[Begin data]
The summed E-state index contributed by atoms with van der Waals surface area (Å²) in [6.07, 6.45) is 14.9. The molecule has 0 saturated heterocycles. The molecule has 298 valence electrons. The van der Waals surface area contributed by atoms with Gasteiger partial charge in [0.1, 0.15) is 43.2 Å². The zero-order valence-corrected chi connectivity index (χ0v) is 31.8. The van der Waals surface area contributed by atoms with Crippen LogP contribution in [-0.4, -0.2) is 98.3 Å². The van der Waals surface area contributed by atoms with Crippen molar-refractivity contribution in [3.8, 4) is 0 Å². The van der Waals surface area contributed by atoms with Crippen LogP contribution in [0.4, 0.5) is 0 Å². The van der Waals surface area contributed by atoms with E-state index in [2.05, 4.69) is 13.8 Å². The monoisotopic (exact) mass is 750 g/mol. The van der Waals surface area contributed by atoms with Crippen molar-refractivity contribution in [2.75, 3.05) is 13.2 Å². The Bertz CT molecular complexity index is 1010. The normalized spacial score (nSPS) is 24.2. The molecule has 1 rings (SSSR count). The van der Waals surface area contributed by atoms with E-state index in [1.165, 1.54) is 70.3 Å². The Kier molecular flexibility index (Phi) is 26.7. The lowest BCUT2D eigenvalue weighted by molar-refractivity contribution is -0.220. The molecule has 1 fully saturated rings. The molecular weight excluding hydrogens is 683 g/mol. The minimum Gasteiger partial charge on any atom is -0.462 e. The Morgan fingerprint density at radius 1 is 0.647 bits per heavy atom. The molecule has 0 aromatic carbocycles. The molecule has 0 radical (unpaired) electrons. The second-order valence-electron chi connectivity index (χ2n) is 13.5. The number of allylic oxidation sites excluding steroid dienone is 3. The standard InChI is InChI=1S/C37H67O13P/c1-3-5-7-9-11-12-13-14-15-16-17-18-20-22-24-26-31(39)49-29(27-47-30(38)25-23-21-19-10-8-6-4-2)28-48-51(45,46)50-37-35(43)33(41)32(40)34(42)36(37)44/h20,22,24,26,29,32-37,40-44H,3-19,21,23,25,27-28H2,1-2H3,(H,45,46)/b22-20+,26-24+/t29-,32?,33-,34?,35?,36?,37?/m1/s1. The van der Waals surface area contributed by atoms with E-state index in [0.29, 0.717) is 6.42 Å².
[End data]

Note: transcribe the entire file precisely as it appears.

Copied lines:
The summed E-state index contributed by atoms with van der Waals surface area (Å²) in [6.07, 6.45) is 14.9. The molecule has 0 saturated heterocycles. The molecule has 298 valence electrons. The van der Waals surface area contributed by atoms with Gasteiger partial charge in [0.1, 0.15) is 43.2 Å². The zero-order valence-corrected chi connectivity index (χ0v) is 31.8. The van der Waals surface area contributed by atoms with Crippen LogP contribution in [-0.4, -0.2) is 98.3 Å². The van der Waals surface area contributed by atoms with Crippen molar-refractivity contribution in [3.8, 4) is 0 Å². The van der Waals surface area contributed by atoms with Crippen LogP contribution in [0.4, 0.5) is 0 Å². The van der Waals surface area contributed by atoms with E-state index in [2.05, 4.69) is 13.8 Å². The monoisotopic (exact) mass is 750 g/mol. The van der Waals surface area contributed by atoms with Crippen molar-refractivity contribution in [2.75, 3.05) is 13.2 Å². The Bertz CT molecular complexity index is 1010. The normalized spacial score (nSPS) is 24.2. The molecule has 1 rings (SSSR count). The van der Waals surface area contributed by atoms with E-state index in [1.165, 1.54) is 70.3 Å². The Kier molecular flexibility index (Phi) is 26.7. The lowest BCUT2D eigenvalue weighted by molar-refractivity contribution is -0.220. The molecule has 1 fully saturated rings. The molecular weight excluding hydrogens is 683 g/mol. The minimum Gasteiger partial charge on any atom is -0.462 e. The Morgan fingerprint density at radius 1 is 0.647 bits per heavy atom. The molecule has 0 aromatic carbocycles. The molecule has 0 radical (unpaired) electrons. The second-order valence-electron chi connectivity index (χ2n) is 13.5. The number of allylic oxidation sites excluding steroid dienone is 3. The standard InChI is InChI=1S/C37H67O13P/c1-3-5-7-9-11-12-13-14-15-16-17-18-20-22-24-26-31(39)49-29(27-47-30(38)25-23-21-19-10-8-6-4-2)28-48-51(45,46)50-37-35(43)33(41)32(40)34(42)36(37)44/h20,22,24,26,29,32-37,40-44H,3-19,21,23,25,27-28H2,1-2H3,(H,45,46)/b22-20+,26-24+/t29-,32?,33-,34?,35?,36?,37?/m1/s1. The van der Waals surface area contributed by atoms with E-state index in [0.29, 0.717) is 6.42 Å².